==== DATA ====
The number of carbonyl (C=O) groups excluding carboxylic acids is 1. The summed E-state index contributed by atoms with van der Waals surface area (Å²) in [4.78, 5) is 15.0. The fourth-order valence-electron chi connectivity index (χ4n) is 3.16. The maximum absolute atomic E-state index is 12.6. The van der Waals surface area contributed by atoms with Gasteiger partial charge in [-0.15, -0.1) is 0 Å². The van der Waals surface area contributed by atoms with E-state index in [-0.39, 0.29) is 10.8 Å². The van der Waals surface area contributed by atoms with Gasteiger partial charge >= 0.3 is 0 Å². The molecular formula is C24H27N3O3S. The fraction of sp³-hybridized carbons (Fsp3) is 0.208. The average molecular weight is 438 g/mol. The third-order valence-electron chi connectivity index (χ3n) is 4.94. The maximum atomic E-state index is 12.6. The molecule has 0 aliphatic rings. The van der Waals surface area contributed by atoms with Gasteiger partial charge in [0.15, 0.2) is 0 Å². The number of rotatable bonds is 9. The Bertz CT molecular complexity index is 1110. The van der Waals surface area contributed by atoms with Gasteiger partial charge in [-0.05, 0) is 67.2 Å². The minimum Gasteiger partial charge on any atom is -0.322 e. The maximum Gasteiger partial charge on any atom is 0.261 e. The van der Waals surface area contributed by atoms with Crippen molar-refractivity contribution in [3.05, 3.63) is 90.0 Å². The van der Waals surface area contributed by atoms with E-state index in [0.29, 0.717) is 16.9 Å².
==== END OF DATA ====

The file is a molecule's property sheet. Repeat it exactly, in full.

The number of carbonyl (C=O) groups excluding carboxylic acids is 1. The summed E-state index contributed by atoms with van der Waals surface area (Å²) in [4.78, 5) is 15.0. The fourth-order valence-electron chi connectivity index (χ4n) is 3.16. The maximum absolute atomic E-state index is 12.6. The van der Waals surface area contributed by atoms with Gasteiger partial charge in [-0.15, -0.1) is 0 Å². The van der Waals surface area contributed by atoms with E-state index in [-0.39, 0.29) is 10.8 Å². The van der Waals surface area contributed by atoms with Gasteiger partial charge >= 0.3 is 0 Å². The molecular formula is C24H27N3O3S. The fraction of sp³-hybridized carbons (Fsp3) is 0.208. The average molecular weight is 438 g/mol. The third-order valence-electron chi connectivity index (χ3n) is 4.94. The maximum atomic E-state index is 12.6. The molecule has 0 aliphatic rings. The van der Waals surface area contributed by atoms with Gasteiger partial charge in [0.15, 0.2) is 0 Å². The number of rotatable bonds is 9. The Bertz CT molecular complexity index is 1110. The van der Waals surface area contributed by atoms with Gasteiger partial charge in [-0.05, 0) is 67.2 Å². The minimum Gasteiger partial charge on any atom is -0.322 e. The maximum Gasteiger partial charge on any atom is 0.261 e. The van der Waals surface area contributed by atoms with Crippen molar-refractivity contribution in [3.05, 3.63) is 90.0 Å². The van der Waals surface area contributed by atoms with E-state index in [0.29, 0.717) is 16.9 Å².